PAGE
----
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Pins of the Arduino

This page is far from complete at this time, but I wanted to get one (or two) candles lit for you, at least.

This page is more "Wikipedia" in nature than the more "tutorial" nature of most of my pages.

This page will be most useful to readers who are already a bit of familiar with the Arduino, or a clone.

The basic digital pins....

A simple Arduino has digital I/O pins 0-13. Of these, several are "special"...


D0 and D1 are used in the serial interface between your Arduino and the PC you are using to program the Arduino. The same channel is used by the system's very useful serial monitor. (If you aren't using that yet, try to learn how!)

Unless you are very short of digital I/O for your needs, it is probably best to leave D0 and D1 out of your plans, so that what you are doing with them and what the system is doing with them don't clash.


D10-D13 are used to create the SPI bus. You may not know what that is now, but someday you will learn to love it. If you are using a "fancy" shield, for instance one to give your Arduino access to an SD memory card, you are probably using the SPI bus.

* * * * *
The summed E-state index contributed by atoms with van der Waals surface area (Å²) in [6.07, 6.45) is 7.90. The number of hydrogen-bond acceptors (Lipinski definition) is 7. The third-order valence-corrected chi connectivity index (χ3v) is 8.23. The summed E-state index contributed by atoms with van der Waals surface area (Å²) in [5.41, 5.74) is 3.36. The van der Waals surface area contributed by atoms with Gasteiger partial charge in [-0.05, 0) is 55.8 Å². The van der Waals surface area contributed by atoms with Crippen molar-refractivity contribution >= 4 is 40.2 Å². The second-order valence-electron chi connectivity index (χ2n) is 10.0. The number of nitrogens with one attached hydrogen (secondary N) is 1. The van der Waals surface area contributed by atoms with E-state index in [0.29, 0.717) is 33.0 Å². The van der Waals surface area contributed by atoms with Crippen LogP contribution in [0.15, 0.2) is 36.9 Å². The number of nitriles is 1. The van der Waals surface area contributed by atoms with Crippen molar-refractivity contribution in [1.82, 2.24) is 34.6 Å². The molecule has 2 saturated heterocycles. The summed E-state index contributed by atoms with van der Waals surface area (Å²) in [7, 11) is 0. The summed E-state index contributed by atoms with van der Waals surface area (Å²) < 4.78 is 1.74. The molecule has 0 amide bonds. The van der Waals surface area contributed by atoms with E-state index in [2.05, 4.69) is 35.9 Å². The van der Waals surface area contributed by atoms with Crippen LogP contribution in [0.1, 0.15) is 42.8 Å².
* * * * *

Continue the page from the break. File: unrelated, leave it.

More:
If you are using the SPI bus, it is probably best to avoid using D10- D13 for other things at the same time. There are situations of shared use which are okay... but if you don't already know that, you aren't ready to start doing it!

D13 is "special" in another way: In many cases, on the Arduino's PCB, there will be an LED connected to D13 and thence, through an appropriate resistor, to ground. Not only then, is D13 "compromised" by this "extra" hardware, but you should also be aware of the following little "gotcha": As the system boots up, D13 will be made an output. (All the other i/o lines come out of a reset as inputs.) And the system software, before it executes whatever you've put in setup();, will briefly take D13 high before returning it to low.


A0-A5, the analog pins: If you don't happen to need them as analog pins, you can use them as digital pins! Just refer to them as pins 14 to 19, or as "A0" to "A5". Thus, the following would work, although I would recommend that you use "14" throughout, and eschew the "A0" option....


(That would make the "Analog0" pin a digital output, and set it high.)

Additional reading

At a very much more advanced level, I have another page on pin use for you. It focuses on pins used by ethernet interface and SD card carrier shields, but many general issues about pin usage arise.

For the future...

That's all I have for you in the time available just now. Any suggestions for other material like the above welcome.

To come....

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